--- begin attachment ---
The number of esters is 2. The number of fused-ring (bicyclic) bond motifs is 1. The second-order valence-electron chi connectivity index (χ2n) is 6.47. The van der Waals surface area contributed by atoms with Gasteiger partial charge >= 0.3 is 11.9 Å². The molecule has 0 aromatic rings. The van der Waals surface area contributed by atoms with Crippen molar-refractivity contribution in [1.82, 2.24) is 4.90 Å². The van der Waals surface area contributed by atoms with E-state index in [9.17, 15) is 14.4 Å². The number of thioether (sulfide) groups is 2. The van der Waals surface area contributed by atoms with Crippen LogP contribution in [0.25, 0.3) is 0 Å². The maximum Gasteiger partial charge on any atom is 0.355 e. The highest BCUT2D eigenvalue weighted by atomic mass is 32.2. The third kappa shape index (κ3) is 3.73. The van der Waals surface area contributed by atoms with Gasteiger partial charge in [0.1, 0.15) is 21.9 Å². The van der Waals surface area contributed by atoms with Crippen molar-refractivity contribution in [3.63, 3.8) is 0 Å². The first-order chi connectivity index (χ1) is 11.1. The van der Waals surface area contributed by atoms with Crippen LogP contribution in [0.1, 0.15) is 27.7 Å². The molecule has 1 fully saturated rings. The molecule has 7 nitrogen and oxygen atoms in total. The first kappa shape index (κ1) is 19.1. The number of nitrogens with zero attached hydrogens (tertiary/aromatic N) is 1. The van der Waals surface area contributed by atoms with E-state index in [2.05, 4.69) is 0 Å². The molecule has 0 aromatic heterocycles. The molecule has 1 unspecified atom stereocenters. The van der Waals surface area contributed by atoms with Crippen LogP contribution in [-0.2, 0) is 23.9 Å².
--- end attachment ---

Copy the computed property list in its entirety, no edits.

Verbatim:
The number of esters is 2. The number of fused-ring (bicyclic) bond motifs is 1. The second-order valence-electron chi connectivity index (χ2n) is 6.47. The van der Waals surface area contributed by atoms with Gasteiger partial charge >= 0.3 is 11.9 Å². The molecule has 0 aromatic rings. The van der Waals surface area contributed by atoms with Crippen molar-refractivity contribution in [1.82, 2.24) is 4.90 Å². The van der Waals surface area contributed by atoms with E-state index in [9.17, 15) is 14.4 Å². The number of thioether (sulfide) groups is 2. The van der Waals surface area contributed by atoms with Crippen LogP contribution in [0.25, 0.3) is 0 Å². The maximum Gasteiger partial charge on any atom is 0.355 e. The highest BCUT2D eigenvalue weighted by atomic mass is 32.2. The third kappa shape index (κ3) is 3.73. The van der Waals surface area contributed by atoms with Gasteiger partial charge in [0.1, 0.15) is 21.9 Å². The van der Waals surface area contributed by atoms with Crippen molar-refractivity contribution in [3.63, 3.8) is 0 Å². The first-order chi connectivity index (χ1) is 11.1. The van der Waals surface area contributed by atoms with Crippen LogP contribution in [0.1, 0.15) is 27.7 Å². The molecule has 1 fully saturated rings. The molecule has 7 nitrogen and oxygen atoms in total. The first kappa shape index (κ1) is 19.1. The number of nitrogens with zero attached hydrogens (tertiary/aromatic N) is 1. The van der Waals surface area contributed by atoms with E-state index in [2.05, 4.69) is 0 Å². The molecule has 0 aromatic heterocycles. The molecule has 1 unspecified atom stereocenters. The van der Waals surface area contributed by atoms with Crippen LogP contribution in [-0.2, 0) is 23.9 Å².